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Program builds better backs

November 16, 1996

By RICHARD F. BELISLE

Staff Writer

MARTINSBURG, W.Va. - Building Better Bones, a new osteoporosis diagnostic and treatment program that emphasizes prevention by testing and encouraging younger women to change their lifestyles, was unveiled last week by City Hospital in Martinsburg.

More than 25 million Americans, four out of five of whom are women, suffer from the bone-weakening disease, according to City Hospital officials. While the new program focuses on women, men can also take part, they said.

The disease causes bones, especially in the spine, wrists and hips, to become brittle. It can result in broken hips, especially among elderly women, and serious curvature of the spine. Some bone loss is normal with age. Osteoporosis occurs when bone loss becomes severe.

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The building better bones program begins Nov. 25 at the Medical Arts Building behind City Hospital, said Helen Johnstone, program manager. Deborah Kackley, RN, is the clinical coordinator and Rudolph Lemperg, MD, is the medical adviser.

Similar programs already exist in Washington County and in Winchester, Va., Lemperg said. The difference in Martinsburg will be the special emphasis on education, wellness and research, Lemperg said.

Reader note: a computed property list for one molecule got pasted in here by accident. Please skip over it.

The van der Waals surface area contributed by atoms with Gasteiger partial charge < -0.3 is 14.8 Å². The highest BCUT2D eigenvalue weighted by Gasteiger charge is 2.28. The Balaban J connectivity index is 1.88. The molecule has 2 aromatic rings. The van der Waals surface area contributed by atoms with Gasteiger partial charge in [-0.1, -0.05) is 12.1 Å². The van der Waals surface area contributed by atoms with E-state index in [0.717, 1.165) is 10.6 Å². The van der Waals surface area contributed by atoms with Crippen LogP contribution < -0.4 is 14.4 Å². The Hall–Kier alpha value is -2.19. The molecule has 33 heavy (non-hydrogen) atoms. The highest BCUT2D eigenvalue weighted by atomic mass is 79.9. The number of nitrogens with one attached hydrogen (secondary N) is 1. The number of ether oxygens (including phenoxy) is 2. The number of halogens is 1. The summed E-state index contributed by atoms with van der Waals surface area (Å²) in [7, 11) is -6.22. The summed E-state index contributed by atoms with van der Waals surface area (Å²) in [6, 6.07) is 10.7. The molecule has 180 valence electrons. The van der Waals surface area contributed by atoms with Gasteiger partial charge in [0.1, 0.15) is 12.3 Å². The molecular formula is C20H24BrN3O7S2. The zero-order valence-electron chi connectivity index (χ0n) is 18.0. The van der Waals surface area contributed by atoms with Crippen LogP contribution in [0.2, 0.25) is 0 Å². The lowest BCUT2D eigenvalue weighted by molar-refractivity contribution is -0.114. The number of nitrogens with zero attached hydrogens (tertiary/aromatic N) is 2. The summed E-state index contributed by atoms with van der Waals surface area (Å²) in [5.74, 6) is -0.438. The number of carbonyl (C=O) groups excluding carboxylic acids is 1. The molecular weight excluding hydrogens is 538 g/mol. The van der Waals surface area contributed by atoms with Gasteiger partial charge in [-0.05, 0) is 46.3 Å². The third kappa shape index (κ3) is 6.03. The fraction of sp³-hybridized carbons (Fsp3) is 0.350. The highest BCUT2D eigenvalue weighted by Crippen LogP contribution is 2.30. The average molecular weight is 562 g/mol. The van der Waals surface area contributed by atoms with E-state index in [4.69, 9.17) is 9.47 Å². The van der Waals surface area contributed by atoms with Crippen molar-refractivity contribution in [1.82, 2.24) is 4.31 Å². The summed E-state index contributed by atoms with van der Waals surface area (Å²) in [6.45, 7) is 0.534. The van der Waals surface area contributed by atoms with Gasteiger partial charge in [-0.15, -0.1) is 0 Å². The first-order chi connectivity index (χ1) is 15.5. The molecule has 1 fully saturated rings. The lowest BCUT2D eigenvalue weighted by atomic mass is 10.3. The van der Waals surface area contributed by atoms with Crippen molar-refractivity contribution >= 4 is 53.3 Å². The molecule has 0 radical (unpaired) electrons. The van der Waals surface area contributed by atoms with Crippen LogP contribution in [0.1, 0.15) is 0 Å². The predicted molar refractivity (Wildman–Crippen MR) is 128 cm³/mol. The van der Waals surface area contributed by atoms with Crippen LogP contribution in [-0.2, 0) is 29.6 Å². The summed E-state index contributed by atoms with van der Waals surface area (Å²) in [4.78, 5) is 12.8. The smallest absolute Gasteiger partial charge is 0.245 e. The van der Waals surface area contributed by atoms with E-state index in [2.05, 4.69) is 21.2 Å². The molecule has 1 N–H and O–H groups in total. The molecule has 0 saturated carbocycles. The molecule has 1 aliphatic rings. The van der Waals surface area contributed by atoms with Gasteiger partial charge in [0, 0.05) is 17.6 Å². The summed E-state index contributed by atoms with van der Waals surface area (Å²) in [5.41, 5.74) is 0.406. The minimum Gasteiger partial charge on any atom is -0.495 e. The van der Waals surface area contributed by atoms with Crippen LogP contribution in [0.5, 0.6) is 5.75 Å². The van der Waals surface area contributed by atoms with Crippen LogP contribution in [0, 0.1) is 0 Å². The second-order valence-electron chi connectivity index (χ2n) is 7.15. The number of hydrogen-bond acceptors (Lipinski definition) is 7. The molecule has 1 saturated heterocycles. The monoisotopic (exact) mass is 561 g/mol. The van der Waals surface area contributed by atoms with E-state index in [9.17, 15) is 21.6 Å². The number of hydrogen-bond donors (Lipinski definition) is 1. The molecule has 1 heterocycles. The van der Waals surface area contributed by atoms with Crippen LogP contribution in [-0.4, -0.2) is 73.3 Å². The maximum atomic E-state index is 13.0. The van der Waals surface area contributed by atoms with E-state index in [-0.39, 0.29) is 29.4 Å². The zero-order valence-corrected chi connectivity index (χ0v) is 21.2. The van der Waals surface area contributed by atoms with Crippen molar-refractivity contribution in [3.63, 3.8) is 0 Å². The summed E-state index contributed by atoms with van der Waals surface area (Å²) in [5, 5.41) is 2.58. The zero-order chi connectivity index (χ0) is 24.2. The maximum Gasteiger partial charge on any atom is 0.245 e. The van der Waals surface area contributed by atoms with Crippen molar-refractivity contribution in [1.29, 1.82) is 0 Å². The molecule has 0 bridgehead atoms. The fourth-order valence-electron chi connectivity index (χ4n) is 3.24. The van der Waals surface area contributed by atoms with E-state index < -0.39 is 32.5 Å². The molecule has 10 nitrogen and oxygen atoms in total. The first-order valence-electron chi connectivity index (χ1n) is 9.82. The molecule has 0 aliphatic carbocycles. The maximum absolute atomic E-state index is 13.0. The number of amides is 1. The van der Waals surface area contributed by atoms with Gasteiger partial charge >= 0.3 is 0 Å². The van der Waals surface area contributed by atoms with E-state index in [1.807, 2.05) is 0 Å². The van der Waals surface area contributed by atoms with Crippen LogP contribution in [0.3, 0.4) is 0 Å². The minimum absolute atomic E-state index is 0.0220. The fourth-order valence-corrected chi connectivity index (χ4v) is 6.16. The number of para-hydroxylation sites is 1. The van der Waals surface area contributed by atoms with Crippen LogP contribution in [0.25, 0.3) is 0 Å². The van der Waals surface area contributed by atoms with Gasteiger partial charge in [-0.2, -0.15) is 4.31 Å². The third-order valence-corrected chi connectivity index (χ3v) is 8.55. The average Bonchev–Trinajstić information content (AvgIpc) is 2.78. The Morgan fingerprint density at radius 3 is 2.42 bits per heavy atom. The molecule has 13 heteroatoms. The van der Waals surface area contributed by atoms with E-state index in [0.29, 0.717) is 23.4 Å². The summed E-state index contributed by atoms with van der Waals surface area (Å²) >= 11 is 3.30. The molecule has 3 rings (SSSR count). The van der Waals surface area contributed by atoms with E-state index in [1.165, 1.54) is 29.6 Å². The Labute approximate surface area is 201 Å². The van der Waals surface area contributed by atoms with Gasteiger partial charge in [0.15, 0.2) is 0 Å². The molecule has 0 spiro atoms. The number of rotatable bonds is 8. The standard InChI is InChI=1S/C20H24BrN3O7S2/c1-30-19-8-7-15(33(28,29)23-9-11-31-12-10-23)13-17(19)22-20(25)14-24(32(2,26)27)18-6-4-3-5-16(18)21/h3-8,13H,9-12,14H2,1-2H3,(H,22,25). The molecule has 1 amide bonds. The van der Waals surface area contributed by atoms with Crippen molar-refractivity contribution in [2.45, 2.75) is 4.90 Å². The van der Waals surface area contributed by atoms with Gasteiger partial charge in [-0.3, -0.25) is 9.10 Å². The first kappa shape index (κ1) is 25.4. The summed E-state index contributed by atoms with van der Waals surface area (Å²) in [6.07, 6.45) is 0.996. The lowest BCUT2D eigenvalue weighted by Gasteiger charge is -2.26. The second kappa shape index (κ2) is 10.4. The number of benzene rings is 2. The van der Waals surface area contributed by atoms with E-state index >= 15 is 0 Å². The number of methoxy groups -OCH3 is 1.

He said the program will be open to about 200 patients whose progress will be tracked as part of the research effort.

An assessment of each patient will determine risk factors. If further diagnosis is needed a special X-ray machine will test bone density, Johnstone said.

Younger women who do not have the disease will be given high impact exercises to do that would be dangerous for a person with osteoporosis, Lemperg said. Diet, nutrition and medication are key treatment factors, Johnstone said.

Physicians will refer patients to the building better bones program, she said. "Patients will be guided for a year of lifestyle changes by a certified orthopedic nurse specialist and other health care professionals," Johnstone said.

"It's important that the program be started early," Lemperg said. "The secret is in prevention."

He said women in West Virginia are among the highest risk group for osteoporosis in the country because it's the state with the highest number of women who smoke. Smoking and drinking increase the risk of getting the disease, Johnstone said.

Women who are post-menopausal, thin, light skinned, blue-eyed who have had hysterectomies or have otherwise lost ovaries are also at high risk, Lemperg said.

According to statistics provided by the program, Osteoporosis causes 1.3 million bone fractures a year, including 500,000 vertebral fractures, 250,000 hip fractures and 240,000 wrist fractures.

A woman's lifetime risk of hip fracture is equal to the combined risk of developing breast, uterine and ovarian cancer.

About half of those who suffer a hip fracture never fully recover.

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